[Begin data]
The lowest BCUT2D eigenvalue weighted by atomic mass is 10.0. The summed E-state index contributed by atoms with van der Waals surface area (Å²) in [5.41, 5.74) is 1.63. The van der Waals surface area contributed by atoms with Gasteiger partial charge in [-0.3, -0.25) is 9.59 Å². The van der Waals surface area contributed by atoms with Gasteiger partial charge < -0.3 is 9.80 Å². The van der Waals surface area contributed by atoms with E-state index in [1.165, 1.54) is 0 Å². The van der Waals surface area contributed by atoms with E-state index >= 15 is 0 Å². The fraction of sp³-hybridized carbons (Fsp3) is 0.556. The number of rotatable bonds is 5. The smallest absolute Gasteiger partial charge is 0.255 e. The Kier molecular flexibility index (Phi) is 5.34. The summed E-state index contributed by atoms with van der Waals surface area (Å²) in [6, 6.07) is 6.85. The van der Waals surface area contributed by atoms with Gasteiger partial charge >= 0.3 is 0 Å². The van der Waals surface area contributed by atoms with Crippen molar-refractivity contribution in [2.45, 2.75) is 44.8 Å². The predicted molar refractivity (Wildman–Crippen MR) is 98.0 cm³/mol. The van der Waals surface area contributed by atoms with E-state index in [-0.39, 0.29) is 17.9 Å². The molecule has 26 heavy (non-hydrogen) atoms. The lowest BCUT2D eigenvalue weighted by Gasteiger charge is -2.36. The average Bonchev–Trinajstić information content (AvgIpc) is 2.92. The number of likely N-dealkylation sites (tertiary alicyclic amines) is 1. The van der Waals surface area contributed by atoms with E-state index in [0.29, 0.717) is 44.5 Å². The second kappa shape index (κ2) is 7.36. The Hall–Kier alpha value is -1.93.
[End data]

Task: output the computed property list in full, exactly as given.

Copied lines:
The lowest BCUT2D eigenvalue weighted by atomic mass is 10.0. The summed E-state index contributed by atoms with van der Waals surface area (Å²) in [5.41, 5.74) is 1.63. The van der Waals surface area contributed by atoms with Gasteiger partial charge in [-0.3, -0.25) is 9.59 Å². The van der Waals surface area contributed by atoms with Gasteiger partial charge < -0.3 is 9.80 Å². The van der Waals surface area contributed by atoms with E-state index in [1.165, 1.54) is 0 Å². The van der Waals surface area contributed by atoms with E-state index >= 15 is 0 Å². The fraction of sp³-hybridized carbons (Fsp3) is 0.556. The number of rotatable bonds is 5. The smallest absolute Gasteiger partial charge is 0.255 e. The Kier molecular flexibility index (Phi) is 5.34. The summed E-state index contributed by atoms with van der Waals surface area (Å²) in [6, 6.07) is 6.85. The van der Waals surface area contributed by atoms with Gasteiger partial charge >= 0.3 is 0 Å². The van der Waals surface area contributed by atoms with Crippen molar-refractivity contribution in [2.45, 2.75) is 44.8 Å². The predicted molar refractivity (Wildman–Crippen MR) is 98.0 cm³/mol. The van der Waals surface area contributed by atoms with E-state index in [-0.39, 0.29) is 17.9 Å². The molecule has 26 heavy (non-hydrogen) atoms. The lowest BCUT2D eigenvalue weighted by Gasteiger charge is -2.36. The average Bonchev–Trinajstić information content (AvgIpc) is 2.92. The number of likely N-dealkylation sites (tertiary alicyclic amines) is 1. The van der Waals surface area contributed by atoms with E-state index in [0.29, 0.717) is 44.5 Å². The second kappa shape index (κ2) is 7.36. The Hall–Kier alpha value is -1.93.